“[It] seems to be about the feeling the suffering that people had in servitude, and yet the impact of Slavery in Richmond was so much greater, and I have yet to see anything about the economic impact of the south with Slavery and tobacco […] on the slave trail and through the city you can stop and see a sign of the suffering and thumbprints of slavery,” said another participant. “What i’m saying is that it seems improper to talk only about the suffering, which was true, and not about the overall benefit that our city has had from our history, and still benefits us today.”

This opportunity to turn a page of history however seems to show that there isn’t two sides to this conversation, but many sides that have no clue what is going on and will not until 2016.

At the conversation, many participants were eager to support the idea of something happening NOW. But patience, we guess, will have to be endured a bit longer for the RTC, while some activists have been waiting dozens of years to get this chance.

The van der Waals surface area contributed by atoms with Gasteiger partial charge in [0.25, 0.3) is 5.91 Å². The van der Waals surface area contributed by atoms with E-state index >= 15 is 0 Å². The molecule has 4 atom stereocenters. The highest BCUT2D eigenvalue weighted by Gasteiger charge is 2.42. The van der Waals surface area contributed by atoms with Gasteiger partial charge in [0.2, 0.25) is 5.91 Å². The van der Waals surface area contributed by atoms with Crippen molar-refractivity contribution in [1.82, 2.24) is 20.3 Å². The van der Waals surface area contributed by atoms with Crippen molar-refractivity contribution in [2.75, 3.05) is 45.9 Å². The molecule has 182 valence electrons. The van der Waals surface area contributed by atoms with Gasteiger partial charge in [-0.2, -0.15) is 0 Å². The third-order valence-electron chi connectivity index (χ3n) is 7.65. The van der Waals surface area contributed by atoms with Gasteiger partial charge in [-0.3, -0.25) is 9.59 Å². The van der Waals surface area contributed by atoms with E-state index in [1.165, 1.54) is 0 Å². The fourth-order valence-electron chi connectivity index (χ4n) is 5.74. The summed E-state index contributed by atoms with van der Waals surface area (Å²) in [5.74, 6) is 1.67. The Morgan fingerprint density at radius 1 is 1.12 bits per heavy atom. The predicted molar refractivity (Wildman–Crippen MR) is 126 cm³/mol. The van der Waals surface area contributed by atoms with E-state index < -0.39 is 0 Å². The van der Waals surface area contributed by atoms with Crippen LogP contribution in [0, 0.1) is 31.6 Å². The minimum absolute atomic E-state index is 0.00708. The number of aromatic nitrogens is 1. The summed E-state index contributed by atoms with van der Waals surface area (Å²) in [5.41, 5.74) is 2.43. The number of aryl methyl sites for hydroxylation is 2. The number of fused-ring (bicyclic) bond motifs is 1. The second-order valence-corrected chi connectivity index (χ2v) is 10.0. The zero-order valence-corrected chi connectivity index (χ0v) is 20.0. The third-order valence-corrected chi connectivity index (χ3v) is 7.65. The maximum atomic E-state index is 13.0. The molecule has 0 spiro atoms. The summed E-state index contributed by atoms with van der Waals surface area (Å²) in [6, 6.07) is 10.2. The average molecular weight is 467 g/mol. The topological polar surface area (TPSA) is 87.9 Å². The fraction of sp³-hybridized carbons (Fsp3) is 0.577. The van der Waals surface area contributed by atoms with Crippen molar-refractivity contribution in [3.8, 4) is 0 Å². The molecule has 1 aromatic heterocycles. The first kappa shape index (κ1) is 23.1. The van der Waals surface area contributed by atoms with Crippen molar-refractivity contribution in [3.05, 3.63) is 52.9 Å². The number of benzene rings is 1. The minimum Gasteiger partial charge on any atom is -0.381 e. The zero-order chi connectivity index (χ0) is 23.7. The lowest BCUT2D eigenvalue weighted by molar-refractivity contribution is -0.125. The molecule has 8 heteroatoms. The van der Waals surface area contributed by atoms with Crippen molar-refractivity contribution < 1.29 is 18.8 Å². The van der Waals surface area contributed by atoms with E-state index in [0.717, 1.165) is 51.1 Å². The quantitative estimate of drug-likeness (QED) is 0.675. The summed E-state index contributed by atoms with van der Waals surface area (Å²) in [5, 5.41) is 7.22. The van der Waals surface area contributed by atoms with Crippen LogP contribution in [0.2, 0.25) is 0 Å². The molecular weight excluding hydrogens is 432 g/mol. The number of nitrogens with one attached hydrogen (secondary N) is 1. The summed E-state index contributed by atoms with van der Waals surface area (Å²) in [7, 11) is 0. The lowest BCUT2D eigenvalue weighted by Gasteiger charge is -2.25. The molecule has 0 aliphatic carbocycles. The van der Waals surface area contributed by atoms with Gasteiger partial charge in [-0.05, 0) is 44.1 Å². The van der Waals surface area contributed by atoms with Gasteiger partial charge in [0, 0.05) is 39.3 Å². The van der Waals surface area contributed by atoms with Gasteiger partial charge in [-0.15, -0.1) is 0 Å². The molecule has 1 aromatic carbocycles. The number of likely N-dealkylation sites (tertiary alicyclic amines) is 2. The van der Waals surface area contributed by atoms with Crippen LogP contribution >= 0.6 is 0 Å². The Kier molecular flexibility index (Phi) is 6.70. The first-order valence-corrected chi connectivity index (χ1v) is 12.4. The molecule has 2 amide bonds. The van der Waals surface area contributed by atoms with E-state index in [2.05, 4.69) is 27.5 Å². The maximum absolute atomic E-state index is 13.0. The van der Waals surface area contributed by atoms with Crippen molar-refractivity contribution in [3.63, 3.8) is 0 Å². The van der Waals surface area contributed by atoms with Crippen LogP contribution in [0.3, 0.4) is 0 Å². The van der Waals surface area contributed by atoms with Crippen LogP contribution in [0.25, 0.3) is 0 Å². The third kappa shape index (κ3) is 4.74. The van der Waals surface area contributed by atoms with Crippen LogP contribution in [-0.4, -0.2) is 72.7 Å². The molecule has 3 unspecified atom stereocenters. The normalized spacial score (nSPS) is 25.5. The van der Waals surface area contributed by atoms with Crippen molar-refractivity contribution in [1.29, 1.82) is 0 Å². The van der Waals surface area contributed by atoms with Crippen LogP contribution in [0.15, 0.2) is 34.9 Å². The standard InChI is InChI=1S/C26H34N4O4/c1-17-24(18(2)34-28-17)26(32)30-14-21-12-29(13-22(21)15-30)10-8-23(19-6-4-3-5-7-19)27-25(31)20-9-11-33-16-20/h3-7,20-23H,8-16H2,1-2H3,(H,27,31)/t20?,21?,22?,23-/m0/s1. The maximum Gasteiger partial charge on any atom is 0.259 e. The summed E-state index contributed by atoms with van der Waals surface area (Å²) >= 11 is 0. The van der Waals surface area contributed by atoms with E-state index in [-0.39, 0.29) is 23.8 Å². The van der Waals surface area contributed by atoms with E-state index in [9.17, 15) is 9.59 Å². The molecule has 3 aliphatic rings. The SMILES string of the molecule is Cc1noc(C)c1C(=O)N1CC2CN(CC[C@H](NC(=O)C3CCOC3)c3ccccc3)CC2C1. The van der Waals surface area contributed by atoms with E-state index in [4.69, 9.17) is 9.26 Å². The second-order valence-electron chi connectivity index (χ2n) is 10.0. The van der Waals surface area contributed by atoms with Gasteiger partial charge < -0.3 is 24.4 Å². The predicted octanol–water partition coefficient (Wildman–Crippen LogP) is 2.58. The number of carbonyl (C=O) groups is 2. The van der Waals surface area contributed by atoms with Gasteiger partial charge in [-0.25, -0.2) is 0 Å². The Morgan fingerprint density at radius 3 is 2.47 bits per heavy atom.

“The emancipation of slaves brought an end to the story of Lumpkin’s Jail and its enslaved Africans. The Lumpkin’s Jail story is a story of tragedy to triumph as the establishment of Virginia Union University was able to take place.” Delegate Delores McQuinn said. “We now have the opportunity to create a legacy for present and future generations.”

Just like the past, we now as citizens, concerned for future generations, need a bit more clarity on how to preserve and utilize historical land and more importantly, how to spend the money to do so.

Brad Kutner

Brad Kutner

Brad Kutner is the former editor of GayRVA and RVAMag from 2013 - 2017. He’s now the Richmond Bureau Chief for Radio IQ, a state-wide NPR outlet based in Roanoke. You can reach him at BradKutnerNPR@gmail.com